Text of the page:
Constructing Database Queries with SQLAlchemy
SQLAlchemy's ORM query API simplifies the way we write database queries. Instead of writing raw SQL queries, we can construct queries on our SQLAlchemy session by chaining together methods to retrieve data. We're going to dive into SQLAlchemy's extensive query API to get an idea of all the ways we can query our data.
This tutorial will assume you know how to create an SQLAlchemy session. We'll also assume you have some data models you'd like to work with to perform your queries. If you'd like to catch up, check out the previous posts in this series.
Basic Query Syntax
Let's quickly become familiar with the basic structure of SQLAlchemy's query API. We always query on an SQLAlchemy session and pass the name of the model we'd like to query:
The last part of our query determines how many rows to return, and the nature of how those rows are determined:
all()will return all records which match our query.
first()returns the first record in order of appearance.
one()returns a single value (not necessarily the first).
scalar()returns a single value if one exists, None if no values exist, or raises an exception if multiple records are returned.
get([VALUE(S)])searches against a model's primary key to return rows where the primary key is equal to the value provided.
get()also accepts tuples in the event that multiple foreign keys should be searched. Lastly,
get()can also accept a dictionary and will return rows where the columns (dictionary keys) match the values provided.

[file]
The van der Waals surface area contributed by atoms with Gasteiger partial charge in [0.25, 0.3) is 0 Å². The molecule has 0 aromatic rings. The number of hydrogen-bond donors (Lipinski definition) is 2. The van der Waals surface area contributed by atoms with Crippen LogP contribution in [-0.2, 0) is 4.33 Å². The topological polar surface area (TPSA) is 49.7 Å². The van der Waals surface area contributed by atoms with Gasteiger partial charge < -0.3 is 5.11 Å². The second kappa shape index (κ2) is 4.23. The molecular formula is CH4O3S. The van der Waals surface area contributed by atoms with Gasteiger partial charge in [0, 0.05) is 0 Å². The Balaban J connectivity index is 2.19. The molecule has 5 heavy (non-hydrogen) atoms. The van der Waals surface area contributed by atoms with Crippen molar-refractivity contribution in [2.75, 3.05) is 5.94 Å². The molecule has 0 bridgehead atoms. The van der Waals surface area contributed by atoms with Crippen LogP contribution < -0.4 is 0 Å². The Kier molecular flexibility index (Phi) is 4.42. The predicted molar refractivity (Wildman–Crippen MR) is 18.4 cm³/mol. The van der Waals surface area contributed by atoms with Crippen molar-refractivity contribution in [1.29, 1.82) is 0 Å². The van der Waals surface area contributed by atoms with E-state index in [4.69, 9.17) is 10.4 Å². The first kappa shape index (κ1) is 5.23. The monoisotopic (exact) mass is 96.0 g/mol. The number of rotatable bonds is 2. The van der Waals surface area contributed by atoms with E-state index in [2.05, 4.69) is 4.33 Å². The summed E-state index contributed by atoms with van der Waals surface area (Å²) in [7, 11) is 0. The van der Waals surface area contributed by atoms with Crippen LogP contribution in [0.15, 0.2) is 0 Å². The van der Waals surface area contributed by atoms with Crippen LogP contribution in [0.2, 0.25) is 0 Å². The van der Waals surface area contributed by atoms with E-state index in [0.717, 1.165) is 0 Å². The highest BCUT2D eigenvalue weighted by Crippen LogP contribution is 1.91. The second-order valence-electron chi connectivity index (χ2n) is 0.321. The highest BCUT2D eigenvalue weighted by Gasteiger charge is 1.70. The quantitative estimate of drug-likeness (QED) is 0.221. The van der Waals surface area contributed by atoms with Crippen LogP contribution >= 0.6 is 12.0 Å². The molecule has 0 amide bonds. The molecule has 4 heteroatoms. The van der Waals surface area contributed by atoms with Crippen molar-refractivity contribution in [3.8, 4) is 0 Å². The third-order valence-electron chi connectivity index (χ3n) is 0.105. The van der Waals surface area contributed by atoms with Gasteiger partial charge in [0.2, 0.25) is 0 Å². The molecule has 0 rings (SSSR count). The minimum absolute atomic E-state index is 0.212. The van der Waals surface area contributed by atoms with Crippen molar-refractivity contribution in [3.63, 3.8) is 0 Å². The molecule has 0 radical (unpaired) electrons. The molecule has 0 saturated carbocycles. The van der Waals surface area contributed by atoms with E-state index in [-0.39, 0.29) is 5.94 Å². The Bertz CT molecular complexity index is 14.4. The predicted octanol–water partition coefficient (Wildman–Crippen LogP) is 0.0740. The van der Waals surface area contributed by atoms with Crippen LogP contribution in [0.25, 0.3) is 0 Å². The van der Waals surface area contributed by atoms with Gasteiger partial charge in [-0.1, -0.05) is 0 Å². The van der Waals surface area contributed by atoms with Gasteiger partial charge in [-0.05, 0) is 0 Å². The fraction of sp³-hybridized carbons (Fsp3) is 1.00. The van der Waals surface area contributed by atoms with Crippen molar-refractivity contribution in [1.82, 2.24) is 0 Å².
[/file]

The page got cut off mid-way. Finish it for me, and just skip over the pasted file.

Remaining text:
To create more complex queries, we'd add to our query by chaining methods on our original query:
Viewing Returned Rows
If multiple records are returned by a query, you'll have to loop through them to see the results. This isn't necessary when a single record is returned with
The SQLAlchemy ORM will return an instance of a class by default, which means the above will result in the following output:
If you're looking to get dictionaries instead, use the built-in
This instead returns dictionary objects for each row:
Of course, you could also create your own object instead to receive only the columns you want/need:
This outputs something a bit cleaner:
Probably the most common method you'll use on a query is the
filter() is the equivalent of a SQL WHERE clause to return only rows which match the criteria we want:
We could actually write the above query using the
filter_by() method instead like so:
filter_by() accepts keyword arguments (note the difference in syntax here:
filter() checks a conditional against a column object whereas
filter_by() finds columns which match the arguments we pass).
filter_by() can only search for exact values and serves as a kind of shorthand for simple filtering queries.
We can do more than filter on simple conditionals. SQLAlchemy has a
like() method which works in an equivalent manner to SQL's LIKE:
As expected, this will give us all rows where the customer's first name starts with a J:
High-level Query Methods
In addition to
filter(), there are a few basic methods we should absolutely be familiar with. Each of these corresponds to SQL keywords you're probably familiar with:
limit([INTEGER]): Limits the number of rows to a maximum of the number provided.
order_by([COLUMN]): Sorts results by the provided column.